Linked by Thom Holwerda on Mon 27th Jul 2009 07:29 UTC
Opera Software Last week, the European Commission announced that Microsoft is willing to implement a browser ballot screen in Windows so that users can select a browser to install when installing Windows or when setting up their OEM computer. While this makes Opera very happy, Opera would like to see Ubuntu and Apple offer such a ballot screen too.
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RE[3]: 0.5% share threshold
by sbergman27 on Tue 28th Jul 2009 16:46 UTC in reply to "RE[2]: 0.5% share threshold"
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True. I haven't thought about that very deeply - it's more of a general desire than an implementable plan or something.

Unfortunately, a monopoly situation is a perfectly valid corner for a free market to get into. Thus it is an unfortunate fact of life that regulation is sometimes going to be necessary to either prop up market competition, or to restore it. Of the two, restoring it is by far the best option, when possible.

If you just prop it up, it means that ongoing regulation is going to be necessary. And in a landscape which changes like computing (and not to mention working with an uncooperative player like MS), it means that new tests and tactics are going to be necessary as the web evolves, and as the regulated entity finds ways around your previous tests. And all those new tests and requirements are going to have to be right. And on and on forever. Honestly, (and no offense intended) that's the way I see your otherwise appealing idea going.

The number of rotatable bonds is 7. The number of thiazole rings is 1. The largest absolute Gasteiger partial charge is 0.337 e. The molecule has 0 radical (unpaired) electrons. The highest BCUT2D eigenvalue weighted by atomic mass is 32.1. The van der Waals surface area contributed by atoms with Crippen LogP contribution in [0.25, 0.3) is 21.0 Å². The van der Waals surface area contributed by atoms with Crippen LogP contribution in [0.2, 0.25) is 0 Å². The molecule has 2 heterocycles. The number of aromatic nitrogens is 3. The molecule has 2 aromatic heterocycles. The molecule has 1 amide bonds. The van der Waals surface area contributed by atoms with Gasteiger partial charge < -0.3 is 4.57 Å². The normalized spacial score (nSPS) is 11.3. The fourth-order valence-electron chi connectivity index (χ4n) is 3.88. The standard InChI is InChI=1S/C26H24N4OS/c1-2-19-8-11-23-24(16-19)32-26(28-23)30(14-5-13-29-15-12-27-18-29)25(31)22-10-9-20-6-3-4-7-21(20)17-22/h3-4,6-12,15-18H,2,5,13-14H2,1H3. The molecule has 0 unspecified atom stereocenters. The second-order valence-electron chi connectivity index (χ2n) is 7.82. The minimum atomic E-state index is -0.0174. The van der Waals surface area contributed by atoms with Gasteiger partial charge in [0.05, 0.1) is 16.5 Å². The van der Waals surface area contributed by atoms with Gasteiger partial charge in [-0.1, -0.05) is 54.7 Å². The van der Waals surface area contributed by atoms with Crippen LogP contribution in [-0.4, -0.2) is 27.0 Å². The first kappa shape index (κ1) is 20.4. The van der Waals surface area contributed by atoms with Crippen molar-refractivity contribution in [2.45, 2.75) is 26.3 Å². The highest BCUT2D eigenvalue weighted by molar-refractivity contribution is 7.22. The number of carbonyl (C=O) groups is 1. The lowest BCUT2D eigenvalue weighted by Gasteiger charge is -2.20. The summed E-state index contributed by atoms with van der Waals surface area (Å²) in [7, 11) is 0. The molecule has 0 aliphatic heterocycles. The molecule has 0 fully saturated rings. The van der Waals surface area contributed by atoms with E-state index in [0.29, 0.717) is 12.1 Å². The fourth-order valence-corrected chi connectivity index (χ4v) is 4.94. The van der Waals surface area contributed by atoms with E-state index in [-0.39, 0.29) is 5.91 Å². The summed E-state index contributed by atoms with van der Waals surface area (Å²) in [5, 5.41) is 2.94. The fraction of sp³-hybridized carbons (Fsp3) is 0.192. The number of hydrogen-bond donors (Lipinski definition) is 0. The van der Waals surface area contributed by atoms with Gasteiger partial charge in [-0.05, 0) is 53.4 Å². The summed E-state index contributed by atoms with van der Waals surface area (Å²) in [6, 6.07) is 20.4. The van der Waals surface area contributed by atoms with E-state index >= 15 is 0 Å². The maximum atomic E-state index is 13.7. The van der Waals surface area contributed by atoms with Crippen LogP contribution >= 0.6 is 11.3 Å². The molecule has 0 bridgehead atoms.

On the other hand, executed properly, I could see the browser ballot strategy actually restoring true competition. And once restored, MS would have every incentive to act in a truly competitive way. So with a minimum of regulation, you get the market back on its feet and the free market forces restored back to health and full vigor, which is, I think, what most of us would like to see. Even those who see the need for regulation generally prefer to rely on dynamic free market forces where practicable. (Right?)

To be sure, there are details to the ballot screen plan that need to be gotten right. As Molly points out, setting the height of the bar is a question without a completely obvious answer. But at least this strategy minimizes the details that have to be gotten right, and if the plan is successful, even that bit of regulation may be able to go away, someday.

Sure, it's yet another annoying thing Windows users have to do after unboxing their computers. (Which frankly gets a big boo-hoo from me.) But choice of browser is an important part of installation. Certainly more important than clicking through license agreements for the crapplets so thoughtfully installed for users by the OEM.

Edited 2009-07-28 16:55 UTC

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